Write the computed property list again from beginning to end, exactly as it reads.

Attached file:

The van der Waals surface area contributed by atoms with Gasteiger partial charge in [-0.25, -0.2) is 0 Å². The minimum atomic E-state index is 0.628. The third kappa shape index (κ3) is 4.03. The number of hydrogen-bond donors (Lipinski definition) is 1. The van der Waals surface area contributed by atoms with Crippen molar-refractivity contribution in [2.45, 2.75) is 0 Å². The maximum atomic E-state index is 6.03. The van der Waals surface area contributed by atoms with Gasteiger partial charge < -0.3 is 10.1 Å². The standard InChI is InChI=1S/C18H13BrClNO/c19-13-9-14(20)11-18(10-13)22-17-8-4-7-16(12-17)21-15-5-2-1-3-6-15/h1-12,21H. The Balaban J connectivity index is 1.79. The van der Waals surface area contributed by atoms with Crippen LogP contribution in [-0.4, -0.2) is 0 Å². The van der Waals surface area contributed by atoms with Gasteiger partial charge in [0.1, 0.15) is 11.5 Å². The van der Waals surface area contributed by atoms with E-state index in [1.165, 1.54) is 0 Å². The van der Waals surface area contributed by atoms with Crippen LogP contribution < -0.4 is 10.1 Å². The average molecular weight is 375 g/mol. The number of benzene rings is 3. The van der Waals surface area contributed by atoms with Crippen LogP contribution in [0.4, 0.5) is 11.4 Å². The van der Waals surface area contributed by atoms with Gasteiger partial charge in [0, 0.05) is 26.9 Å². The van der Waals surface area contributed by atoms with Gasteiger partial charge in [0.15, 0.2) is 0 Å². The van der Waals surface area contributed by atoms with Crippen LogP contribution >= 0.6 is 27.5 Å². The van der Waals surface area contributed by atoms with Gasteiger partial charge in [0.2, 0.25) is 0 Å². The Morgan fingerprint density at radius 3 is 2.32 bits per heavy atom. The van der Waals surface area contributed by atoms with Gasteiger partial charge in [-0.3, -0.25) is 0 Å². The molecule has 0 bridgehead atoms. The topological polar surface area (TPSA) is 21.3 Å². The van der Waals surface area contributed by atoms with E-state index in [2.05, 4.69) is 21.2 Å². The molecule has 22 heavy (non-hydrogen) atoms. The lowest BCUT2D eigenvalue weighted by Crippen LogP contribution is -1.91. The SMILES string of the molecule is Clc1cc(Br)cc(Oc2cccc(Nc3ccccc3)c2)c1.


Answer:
The van der Waals surface area contributed by atoms with Gasteiger partial charge in [-0.25, -0.2) is 0 Å². The minimum atomic E-state index is 0.628. The third kappa shape index (κ3) is 4.03. The number of hydrogen-bond donors (Lipinski definition) is 1. The van der Waals surface area contributed by atoms with Crippen molar-refractivity contribution in [2.45, 2.75) is 0 Å². The maximum atomic E-state index is 6.03. The van der Waals surface area contributed by atoms with Gasteiger partial charge < -0.3 is 10.1 Å². The standard InChI is InChI=1S/C18H13BrClNO/c19-13-9-14(20)11-18(10-13)22-17-8-4-7-16(12-17)21-15-5-2-1-3-6-15/h1-12,21H. The Balaban J connectivity index is 1.79. The van der Waals surface area contributed by atoms with Crippen LogP contribution in [-0.4, -0.2) is 0 Å². The van der Waals surface area contributed by atoms with Gasteiger partial charge in [0.1, 0.15) is 11.5 Å². The van der Waals surface area contributed by atoms with E-state index in [1.165, 1.54) is 0 Å². The van der Waals surface area contributed by atoms with Crippen LogP contribution < -0.4 is 10.1 Å². The average molecular weight is 375 g/mol. The number of benzene rings is 3. The van der Waals surface area contributed by atoms with Crippen LogP contribution in [0.4, 0.5) is 11.4 Å². The van der Waals surface area contributed by atoms with Gasteiger partial charge in [0, 0.05) is 26.9 Å². The van der Waals surface area contributed by atoms with Gasteiger partial charge in [0.15, 0.2) is 0 Å². The van der Waals surface area contributed by atoms with Crippen LogP contribution >= 0.6 is 27.5 Å². The van der Waals surface area contributed by atoms with Gasteiger partial charge in [0.2, 0.25) is 0 Å². The Morgan fingerprint density at radius 3 is 2.32 bits per heavy atom. The van der Waals surface area contributed by atoms with Gasteiger partial charge in [-0.3, -0.25) is 0 Å². The molecule has 0 bridgehead atoms. The topological polar surface area (TPSA) is 21.3 Å². The van der Waals surface area contributed by atoms with E-state index in [2.05, 4.69) is 21.2 Å². The molecule has 22 heavy (non-hydrogen) atoms. The lowest BCUT2D eigenvalue weighted by Crippen LogP contribution is -1.91. The SMILES string of the molecule is Clc1cc(Br)cc(Oc2cccc(Nc3ccccc3)c2)c1.